Friday, February 26, 2016

Nous Arrivons- We Be Here

We left Lamar CO this a.m. at 06:14 and rolled south towards the Oklahoma line. This was an unusual day since we would pass through a total of 4 states, but actually only be in three states.

I will explain. We went from Colorado into Oklahoma and then crossed the Panhandle and entered Texas, at the Texas Panhandle. Then we left Texas and entered Oklahoma...again for the remainder of our days journey.

In short order we arrived in Amarillo TX.

The downtown area was very quiet and I took the opportunity to grab a couple of pictures. Amarillo is a fairly large city.

Amarillo National Bank seems to have grown from it's humble beginnings.

The current Amarillo Town Hall is located on the same block as the original Potter County Library. The library was not relocated when the new hall was built.

This is the original Amarillo Federal Building. It is built in Spanish Colonial Style. I find it very appealing.

Across the street you can do some financial business. I do not know if utilizing this institution makes you happy, or whether your money is happy. I suspect that the people who run the bank are the happy ones if you choose their services.

We passed through Clarendon TX. As you can see Clarendon is quiet today. I suspect that might be the case most days.

The next town on the hit parade was Memphis. In Memphis there is another financial institution that gives me cause to wonder. Is this where you save your catch? If you withdraw do they pay out in Herring? Perhaps the tellers are hard of herring? Say what? You decide.

We pass through Childress. Not exactly inspirational.

Next came Hollis. Sadly a lot of these towns are dying. As Agri-Business gets larger, the number of people working on or owning family farms declines. Most of these towns have lost their population, and thus their tax base. A few people are bravely holding on.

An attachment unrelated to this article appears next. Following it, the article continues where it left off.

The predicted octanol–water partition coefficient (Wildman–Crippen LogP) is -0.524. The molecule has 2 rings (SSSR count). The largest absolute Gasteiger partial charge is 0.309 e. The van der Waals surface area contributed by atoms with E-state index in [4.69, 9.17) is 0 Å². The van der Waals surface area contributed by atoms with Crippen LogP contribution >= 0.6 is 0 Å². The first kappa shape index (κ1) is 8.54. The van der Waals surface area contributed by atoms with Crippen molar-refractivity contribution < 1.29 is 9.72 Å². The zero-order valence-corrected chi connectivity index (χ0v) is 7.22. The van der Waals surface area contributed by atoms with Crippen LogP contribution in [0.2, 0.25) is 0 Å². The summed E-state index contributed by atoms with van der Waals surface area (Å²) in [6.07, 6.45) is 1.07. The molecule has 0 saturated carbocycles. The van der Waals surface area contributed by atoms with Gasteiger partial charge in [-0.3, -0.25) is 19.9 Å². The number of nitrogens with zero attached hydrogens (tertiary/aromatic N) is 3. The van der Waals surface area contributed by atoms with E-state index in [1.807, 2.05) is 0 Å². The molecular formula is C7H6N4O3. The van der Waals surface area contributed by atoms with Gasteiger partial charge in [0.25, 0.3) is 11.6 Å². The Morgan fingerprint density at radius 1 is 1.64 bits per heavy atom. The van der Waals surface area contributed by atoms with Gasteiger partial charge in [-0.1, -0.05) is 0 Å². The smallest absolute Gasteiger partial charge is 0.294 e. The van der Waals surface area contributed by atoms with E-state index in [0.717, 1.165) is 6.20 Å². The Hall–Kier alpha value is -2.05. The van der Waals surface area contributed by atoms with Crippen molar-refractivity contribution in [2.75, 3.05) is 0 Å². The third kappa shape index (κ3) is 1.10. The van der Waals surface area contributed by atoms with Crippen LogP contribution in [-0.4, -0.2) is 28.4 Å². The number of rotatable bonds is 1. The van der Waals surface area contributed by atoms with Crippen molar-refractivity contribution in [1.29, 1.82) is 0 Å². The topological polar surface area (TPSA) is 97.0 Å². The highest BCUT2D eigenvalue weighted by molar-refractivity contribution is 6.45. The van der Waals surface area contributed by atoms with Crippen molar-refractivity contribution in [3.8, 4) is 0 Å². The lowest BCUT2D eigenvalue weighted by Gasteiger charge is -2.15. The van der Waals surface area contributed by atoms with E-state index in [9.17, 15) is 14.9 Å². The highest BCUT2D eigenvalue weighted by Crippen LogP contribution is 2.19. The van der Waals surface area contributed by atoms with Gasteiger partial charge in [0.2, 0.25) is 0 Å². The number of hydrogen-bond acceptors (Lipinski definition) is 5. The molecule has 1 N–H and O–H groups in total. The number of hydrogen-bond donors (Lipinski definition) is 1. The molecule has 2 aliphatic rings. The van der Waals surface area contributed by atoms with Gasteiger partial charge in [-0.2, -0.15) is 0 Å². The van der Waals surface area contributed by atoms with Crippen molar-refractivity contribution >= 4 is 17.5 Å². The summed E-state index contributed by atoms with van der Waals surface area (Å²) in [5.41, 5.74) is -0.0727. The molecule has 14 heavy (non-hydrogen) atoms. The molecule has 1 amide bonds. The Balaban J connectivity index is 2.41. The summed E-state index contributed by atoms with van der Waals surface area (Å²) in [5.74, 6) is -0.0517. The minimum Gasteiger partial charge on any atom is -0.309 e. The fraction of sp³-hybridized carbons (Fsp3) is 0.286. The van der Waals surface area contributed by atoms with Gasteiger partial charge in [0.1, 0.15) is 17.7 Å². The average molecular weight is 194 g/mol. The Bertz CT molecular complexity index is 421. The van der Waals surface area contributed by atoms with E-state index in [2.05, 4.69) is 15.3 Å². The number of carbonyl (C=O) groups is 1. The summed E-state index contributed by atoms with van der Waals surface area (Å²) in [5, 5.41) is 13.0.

Finally we arrive at our destination, Lawton OK. Time to relax.

copyright 2016 Google Maps - used with attribution and permission.

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Thursday, February 25, 2016

Wy not Colorado

When we got up this morning it was chilly. I loaded the bags into the van and we headed out. It was 15F at 6:12a.m....Brrrrrr.  The road beckoned as the first few rays of dawn painted the sky in glorious colors.

The wheels hummed as we chatted quietly and in no time we were 150 miles south in Cheyenne. We got gas and continued south into Colorado. By the time we got to Loveland CO where we were to turn east, it was time for a bite to eat. Here is the Trippin' Sista looking relaxed as we wait for our chow.

I asked if she was ready for some curly fries and she replied in the affirmative. Although we are not overfond of fast food we will make an exception from time to time, and time was up. A Reuben sandwich and curly fries hit the spot.

All the employees seem to be seniors and they have a help wanted sign in the window. Apparently Colorado is hiring.

We drove another hour east to Wiggins, and stopped at a Rest Area. To me it looks like a train station. My beloved disagreed. I stand on my original opinion.

No fuel was required, but it's good to know that had we needed to gas up, some top-quality Dino Juice was just next door at the Sinclair station.

We passed through Fort Morgan. It seemed sleepy and nondescript.

Shortly thereafter we reached Brush CO where we were to turn south.

The road south of Brush was fairly quiet. Well. perhaps fairly was an overstatement of the amount of traffic. This is a shot to the north.

and this is a view looking towards the south.

The surroundings seemed likewise quiet. The only thing moving was the wind. Looking east we see plenty of nothing.

To gain perspective on the true extent of the nothing previously mentioned, we can look to the west and add the descriptor absolutely!

Some three quarters of an hour later we finally come to some civilization. This is a picture as we enter Hugo CO. Hugo is a virtual metropolis by comparison boasting a population of 86

Hugo's main street is, as one can plainly see, a virtual hive of activity. Yeah, not so much. If one were looking for peace and quiet, I could recommend Hugo.

After another hour and a half we stop at Eads CO. They have a grain elevator and rail line. So many of these western towns grew up largely because there was railroad access for shipment of cattle and grain and importation of durable goods.

The grain elevator was not the only reason we stopped at Eads. Fortunately, they anticipated travelers needs. I was glad of it.

There were a number of plaques with information about the area including The Salt Creek Massacre . The next plaque celebrates the halfway point on the The Transamerica Bike Trail . A little too ambitious for my consideration at present.